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PERIODICAL FASTING AND CALORIC RESTRICTION FOR LIFE EXTENSION, DISEASE TREATMENT AND CREATIVITY.
(clinical and experimental data)

 
 3.2 FASTING AND CALORIC RESTRICTION PREVENT AND CURE DISEASES (Evidence) 
   
 
  OBESITY  
   
 
Behavior and lifestyle: approaches to treatment of obesity.
The pathophysiology of obesity.
Influence of short-term dietary weight loss on cortisol secretion and metabolism in obese men.
Effect of a very low calorie diet on the diagnostic category of individuals with binge eating disorder.
Very-low-calorie diets and sustained weight loss.
Treatment of extreme obesity with a very low calorie diet.
Long-term efficacy of dietary treatment of obesity: a systematic review of studies published between 1931 and 1999.
Treatment of diabetes in patients with severe obesity.
VLCD a safe and simple treatment of obesity (A review).
Predictors of long-term weight reduction in obese patients after initial very-low-calorie diet.
Long-term weight maintenance after an intensive weight-loss program.
Racial differences in metabolic predictors of obesity among postmenopausal women.
Obesity wars: a pilot study of very low calorie diets in obese patients in general practice.
VLCD versus LCD in long-term treatment of obesity.
Very low-calorie diets.
 
   
   

2005

J La State Med Soc. 2005 Jan;157 Spec No 1:S50-5.
Behavior and lifestyle: approaches to treatment of obesity.
Williamson DA, Stewart TM.
Pennington Biomedical Research Center, Baton Rouge, Louisiana, USA.

The increasing prevalence of overweight and obesity in adults and children demonstrates a steadily growing epidemic. This rising rate of obesity is associated with obesity related comorbidities including cardiovascular disease, hypertension, some cancers, joint disease, and particularly, type 2 diabetes. Modest weight loss (5% to 10% of total body weight) through lifestyle intervention approaches has been found to have a beneficial effect on comorbid conditions, particularly hypertension and type 2 diabetes. Effective behavioral treatment of obesity involves modification of eating and physical activity patterns to yield negative energy balance. Research studies have found that interventions that combine a low-calorie diet, increased physical activity, and behavior therapy are most effective for weight loss and maintenance. Furthermore, extended length of treatment contact, weight loss satisfaction, and social support may promote positive long-term outcomes in obese adults and children.

   
   

2004

Gac Med Mex. 2004 Jul-Aug;140 Suppl 2:S27-32.
[The pathophysiology of obesity].
[Article in Spanish].

Johnstone AM, Faber P, Andrew R, Gibney ER, Elia M, Lobley G, Stubbs RJ, Walker BR.
Departamento de Endocrinologia y metabolismo, Instituto Nacional de Ciencias Medicas y Nutricion Salvador Zubirin, Vasco de Quiroga 15 Seccion XVI Tlalpan C.P. 14000, Mexico, DF.

Obesity is a multi-cause syndrome. Overfeeding and low exercise produces excess of body fat. There are individual and population differences in energy balance, (ethnical, diet behavior, longer life expectancies). Genetic factors may influence the setting of obesity, but the calorie intake, physical activity, and lifestyle are critical determinants. As a consequence of the complex mechanisms involved in the pathogenesis of this syndrome and its complications, each model used in the diagnostic and therapeutic approach are partial. New evidences on the genetic and neuroendocrine factors in obesity are emerging, however, a holistic model is needed to understand this syndrome where biologic, psychological and social factors act together in a very intricate way. Using this model, better understanding in prevention and treatment is expected.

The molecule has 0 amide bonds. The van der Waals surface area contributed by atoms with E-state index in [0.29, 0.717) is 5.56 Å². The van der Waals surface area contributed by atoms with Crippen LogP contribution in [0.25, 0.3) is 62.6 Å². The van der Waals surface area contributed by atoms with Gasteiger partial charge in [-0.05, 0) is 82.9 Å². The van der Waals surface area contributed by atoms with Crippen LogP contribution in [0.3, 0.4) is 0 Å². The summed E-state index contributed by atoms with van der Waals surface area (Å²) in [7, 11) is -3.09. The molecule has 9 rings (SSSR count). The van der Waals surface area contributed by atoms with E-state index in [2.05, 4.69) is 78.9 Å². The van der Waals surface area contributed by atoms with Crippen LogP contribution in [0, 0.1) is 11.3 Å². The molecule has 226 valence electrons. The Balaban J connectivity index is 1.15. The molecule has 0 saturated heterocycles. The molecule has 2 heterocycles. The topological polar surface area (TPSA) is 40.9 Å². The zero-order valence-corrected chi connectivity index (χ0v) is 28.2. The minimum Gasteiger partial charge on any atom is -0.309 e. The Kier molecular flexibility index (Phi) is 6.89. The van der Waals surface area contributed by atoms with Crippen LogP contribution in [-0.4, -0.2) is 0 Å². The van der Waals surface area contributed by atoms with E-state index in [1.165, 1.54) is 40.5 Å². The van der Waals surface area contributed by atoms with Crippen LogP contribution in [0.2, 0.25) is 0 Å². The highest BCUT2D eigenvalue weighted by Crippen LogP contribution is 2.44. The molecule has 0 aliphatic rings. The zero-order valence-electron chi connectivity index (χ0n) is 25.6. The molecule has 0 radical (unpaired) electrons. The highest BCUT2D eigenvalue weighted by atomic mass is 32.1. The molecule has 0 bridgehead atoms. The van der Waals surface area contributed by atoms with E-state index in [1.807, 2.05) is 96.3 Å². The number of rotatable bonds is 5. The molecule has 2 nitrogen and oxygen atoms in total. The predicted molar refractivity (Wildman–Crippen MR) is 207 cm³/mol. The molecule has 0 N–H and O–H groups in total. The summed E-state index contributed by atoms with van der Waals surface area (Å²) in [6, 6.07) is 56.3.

Eur J Endocrinol. 2004 Feb;150(2):185-94.
Influence of short-term dietary weight loss on cortisol secretion and metabolism in obese men.

Johnstone AM, Faber P, Andrew R, Gibney ER, Elia M, Lobley G, Stubbs RJ, Walker BR.
Rowett Research Institute, Greenburn Road, Bucksburn, Aberdeen AB21 9SB, UK.

OBJECTIVES: Obesity is associated with increased inactivation of cortisol by hepatic A-ring 5alpha- and 5beta-reductases, impaired hepatic regeneration of cortisol from cortisone by 11beta-hydroxysteroid dehydrogenase type 1 (11HSD1), but increased subcutaneous adipose 11HSD1 activity enhancing local cortisol levels in fat. Cause and effect between obesity and abnormal cortisol metabolism is untested. DESIGN: Acute weight loss was induced by very low calorie diet (VLCD) or starvation in obese men. METHODS: Otherwise healthy males (aged 20-55 years; body mass index (BMI) 30-40 kg/m2) were studied after 6 days on a weight maintenance diet; then after either 6 days of starvation (n=6) or 3 weeks of VLCD (2.55 MJ; n=6); then after 1 week of weight maintenance; and finally after 2 weeks of being allowed to feed ad libitum. Plasma samples were obtained from indwelling cannulae at 0930 h and 1815 h and a 24 h urine collection was completed for analysis of cortisol metabolites by gas chromatography/mass spectrometry. RESULTS: Data are mean+/-S.E.M. BMI fell (kg/m3) from 34.8+/-0.8 at baseline to 31.8+/-1.4 on VLCD and 32.7+/-1.1 on starvation. Starvation caused a rise in plasma cortisol (at 0930 h from 143+/-17 to 216+/-11 nM, P<0.001) but no change in total urinary cortisol metabolites. VLCD did not alter plasma cortisol and markedly reduced cortisol metabolite excretion (from 15.8+/-1.1 mg/day at baseline to 7.0+/-1.1 mg/day, P<0.001). Relative excretion of 5alpha-reduced cortisol metabolites fell on both diets, but there were no changes in cortisol/cortisone metabolite ratios reflecting 11HSD activities. CONCLUSIONS: Weight loss with VLCD in obesity reverses up-regulation of hepatic A-ring reductases and normalises cortisol production rate; in contrast, starvation produces acute stress and further activation of cortisol secretion. We suggest that activation of cortisol secretion is not an irreversible intrinsic abnormality in obese patients, and speculate that dietary content has an important influence on the neuroendocrine response to weight loss.